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Showing posts from April, 2018

Knife

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   Definitely a new kind of "fairy" tale--quite literally! Knife , by R. J. Anderson is the first installment in a three-part series about a race of faeries that make their home in a monstrous oak tree, and the way their lives intermingle with the human society around them.     The young faery in this tale is a fierce, independent soul with an unquenchable thirst for adventure. She goes by several different names in the story, but Knife is the name that she holds most dear. As the youngest faery in the Oakenwyld, the area of the humans' backyard the Oakenfolk call their home, Knife is at the mercy of every other faery in her home. Bargaining is the only way to make anything happen in this culture, and she must bargain the worst of the chores around the Oak for anything and everything she needs or wants.     When the Queen calls her to ceremony to receive her lifelong task or career, she's completely surprised--and eventually delighted--to be named Queen's Hunt

The Gospel of Trees: A Memoir

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   There is a note of heaviness to this book. The Gospel of Trees is a memoir written by a woman named Apricot Iriving, eldest daughter of missionary parents to Haiti. She weaves heartbreak through the story of how she grew up, moved to Haiti and back, and back and away again. She falls in and out of love with the home of her childhood, the prison of her teenage years; the best and worst things that could have happened to her when her parents decided to upend her world.    There's an overall tone of hopelessness to this story, and yet by reading it, I feel as though I have been freed of questions and anguishes that have plagued me since I donned the mantle of missionary kid when I was seven years old. How do we respond in the face of such blatant, crushing, impossible poverty? How do we respond to our own privilege? Am I lording my white privilege over the other races of the world? Have I grown up believing I was better because I was born into more money? And whether stated,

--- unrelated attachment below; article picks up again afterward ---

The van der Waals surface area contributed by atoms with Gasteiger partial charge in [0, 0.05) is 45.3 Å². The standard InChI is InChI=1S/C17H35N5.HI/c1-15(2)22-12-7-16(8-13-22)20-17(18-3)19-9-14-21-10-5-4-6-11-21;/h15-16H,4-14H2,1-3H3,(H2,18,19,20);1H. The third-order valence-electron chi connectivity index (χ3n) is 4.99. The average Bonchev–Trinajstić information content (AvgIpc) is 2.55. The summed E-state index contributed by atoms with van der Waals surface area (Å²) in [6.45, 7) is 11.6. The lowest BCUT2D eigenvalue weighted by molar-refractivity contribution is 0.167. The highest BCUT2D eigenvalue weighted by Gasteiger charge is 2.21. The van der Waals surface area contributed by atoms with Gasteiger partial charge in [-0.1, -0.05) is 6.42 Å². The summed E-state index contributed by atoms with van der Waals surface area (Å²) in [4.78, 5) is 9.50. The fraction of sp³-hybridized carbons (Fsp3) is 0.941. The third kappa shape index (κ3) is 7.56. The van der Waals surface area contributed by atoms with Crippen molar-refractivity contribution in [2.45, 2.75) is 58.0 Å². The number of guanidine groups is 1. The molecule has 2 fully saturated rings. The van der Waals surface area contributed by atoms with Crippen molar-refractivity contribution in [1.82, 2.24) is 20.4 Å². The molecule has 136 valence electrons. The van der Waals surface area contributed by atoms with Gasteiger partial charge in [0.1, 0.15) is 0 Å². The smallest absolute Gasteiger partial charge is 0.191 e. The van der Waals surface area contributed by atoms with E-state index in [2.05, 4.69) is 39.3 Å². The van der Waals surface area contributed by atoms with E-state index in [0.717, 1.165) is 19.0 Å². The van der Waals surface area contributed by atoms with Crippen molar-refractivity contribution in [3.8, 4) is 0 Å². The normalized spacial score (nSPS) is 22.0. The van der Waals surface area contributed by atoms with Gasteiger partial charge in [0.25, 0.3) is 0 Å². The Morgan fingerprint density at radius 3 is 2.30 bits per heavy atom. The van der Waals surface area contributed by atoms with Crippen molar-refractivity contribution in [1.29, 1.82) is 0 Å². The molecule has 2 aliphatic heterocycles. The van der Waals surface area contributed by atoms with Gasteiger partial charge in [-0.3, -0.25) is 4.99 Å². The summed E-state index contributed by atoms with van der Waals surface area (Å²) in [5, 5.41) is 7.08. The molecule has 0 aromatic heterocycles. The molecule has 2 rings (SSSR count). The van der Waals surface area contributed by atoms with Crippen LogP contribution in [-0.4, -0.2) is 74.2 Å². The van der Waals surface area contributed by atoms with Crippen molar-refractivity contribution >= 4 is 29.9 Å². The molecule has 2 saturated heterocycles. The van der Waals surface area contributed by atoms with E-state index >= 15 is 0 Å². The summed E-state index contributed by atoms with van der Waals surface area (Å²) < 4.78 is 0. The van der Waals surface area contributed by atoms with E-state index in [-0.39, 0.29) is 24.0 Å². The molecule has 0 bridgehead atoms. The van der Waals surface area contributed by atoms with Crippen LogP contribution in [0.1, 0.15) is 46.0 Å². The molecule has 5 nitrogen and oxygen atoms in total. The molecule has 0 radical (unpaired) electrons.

A Refuge Assured

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   I'm going to be honest for a moment. I have a hard time finding Christian fiction that I really, really enjoy, let alone Christian historical fiction. I find a lot of it to be cheesy and predictable and a little... boring. I'm very picky. It's been a long time (which is sad) since I found a book from this genre that beautifully describes a certain era, and builds character development that's believable. And that's not all about a love story. I love a good love story as much as the next girl, but sometimes I really want to read a book that doesn't revolve around it, or it's not the main focus. I must say, Jocelyn Green has been a breath of fresh air.    A Refuge Assured takes place just as the French Revolution begins in 1792, when lacemaker Vivienne Rivard learns that her occupation will likely get her killed by the guillotine like it killed her dear aunt. When her last remaining relative, her mother, dies from a terrible fever, Vivienne escapes France

Reclaiming Shilo Snow

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   Reclaiming Shilo Snow is book #2 following The Evaporation of Sofi Snow --another fantastic read from Mary Weber. In this high-stakes, action-packed sequel, Sofi Snow must conquer her fears, her love, her hatred--even her very own mind--in order to make it off of the alien planet of Delon alive.    After finding out that her brother was abducted by the alien race masquerading as allies to earth's many celebrated ambassadors, Reclaiming Shilo Snow begins where the first book left off: Sofi and Miguel are sneaking through the technologically-advanced corridors of the planet where the alien race of Delonese make their home. Sofi is sure that they have her brother held captive somewhere, just like they were holding dozens of other children over the years, using them as lab-rats in an attempt to rebuild their population. Despite the massive leaps in medical technology they've provided, the trafficking and experimentation the Delonese are subjecting upon earth's people com